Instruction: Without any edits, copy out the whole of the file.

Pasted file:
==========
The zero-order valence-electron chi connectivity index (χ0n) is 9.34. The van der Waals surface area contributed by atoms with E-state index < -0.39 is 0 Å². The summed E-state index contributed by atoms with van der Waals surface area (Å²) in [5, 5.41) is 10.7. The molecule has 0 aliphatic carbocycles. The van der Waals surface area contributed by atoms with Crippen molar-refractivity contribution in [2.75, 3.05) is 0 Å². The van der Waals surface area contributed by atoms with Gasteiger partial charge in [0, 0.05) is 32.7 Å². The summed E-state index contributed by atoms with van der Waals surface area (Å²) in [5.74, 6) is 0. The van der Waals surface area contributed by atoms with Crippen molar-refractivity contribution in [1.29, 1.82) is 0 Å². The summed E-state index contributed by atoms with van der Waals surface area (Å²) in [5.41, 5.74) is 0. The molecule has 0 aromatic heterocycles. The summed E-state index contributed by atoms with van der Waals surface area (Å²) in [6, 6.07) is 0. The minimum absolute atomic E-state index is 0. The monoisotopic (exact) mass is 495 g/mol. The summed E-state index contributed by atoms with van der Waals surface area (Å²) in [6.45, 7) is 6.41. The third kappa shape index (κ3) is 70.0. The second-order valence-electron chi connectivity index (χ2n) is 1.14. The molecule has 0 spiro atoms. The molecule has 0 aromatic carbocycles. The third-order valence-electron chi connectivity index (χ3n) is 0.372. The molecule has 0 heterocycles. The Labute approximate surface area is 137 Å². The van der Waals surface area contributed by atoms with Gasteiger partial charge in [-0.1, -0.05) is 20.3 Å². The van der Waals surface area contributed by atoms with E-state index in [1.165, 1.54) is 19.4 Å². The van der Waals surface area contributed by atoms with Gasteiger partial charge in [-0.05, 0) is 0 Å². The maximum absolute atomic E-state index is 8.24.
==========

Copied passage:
The zero-order valence-electron chi connectivity index (χ0n) is 9.34. The van der Waals surface area contributed by atoms with E-state index < -0.39 is 0 Å². The summed E-state index contributed by atoms with van der Waals surface area (Å²) in [5, 5.41) is 10.7. The molecule has 0 aliphatic carbocycles. The van der Waals surface area contributed by atoms with Crippen molar-refractivity contribution in [2.75, 3.05) is 0 Å². The van der Waals surface area contributed by atoms with Gasteiger partial charge in [0, 0.05) is 32.7 Å². The summed E-state index contributed by atoms with van der Waals surface area (Å²) in [5.74, 6) is 0. The van der Waals surface area contributed by atoms with Crippen molar-refractivity contribution in [1.29, 1.82) is 0 Å². The summed E-state index contributed by atoms with van der Waals surface area (Å²) in [5.41, 5.74) is 0. The molecule has 0 aromatic heterocycles. The summed E-state index contributed by atoms with van der Waals surface area (Å²) in [6, 6.07) is 0. The minimum absolute atomic E-state index is 0. The monoisotopic (exact) mass is 495 g/mol. The summed E-state index contributed by atoms with van der Waals surface area (Å²) in [6.45, 7) is 6.41. The third kappa shape index (κ3) is 70.0. The second-order valence-electron chi connectivity index (χ2n) is 1.14. The molecule has 0 spiro atoms. The molecule has 0 aromatic carbocycles. The third-order valence-electron chi connectivity index (χ3n) is 0.372. The molecule has 0 heterocycles. The Labute approximate surface area is 137 Å². The van der Waals surface area contributed by atoms with Gasteiger partial charge in [-0.1, -0.05) is 20.3 Å². The van der Waals surface area contributed by atoms with E-state index in [1.165, 1.54) is 19.4 Å². The van der Waals surface area contributed by atoms with Gasteiger partial charge in [-0.05, 0) is 0 Å². The maximum absolute atomic E-state index is 8.24.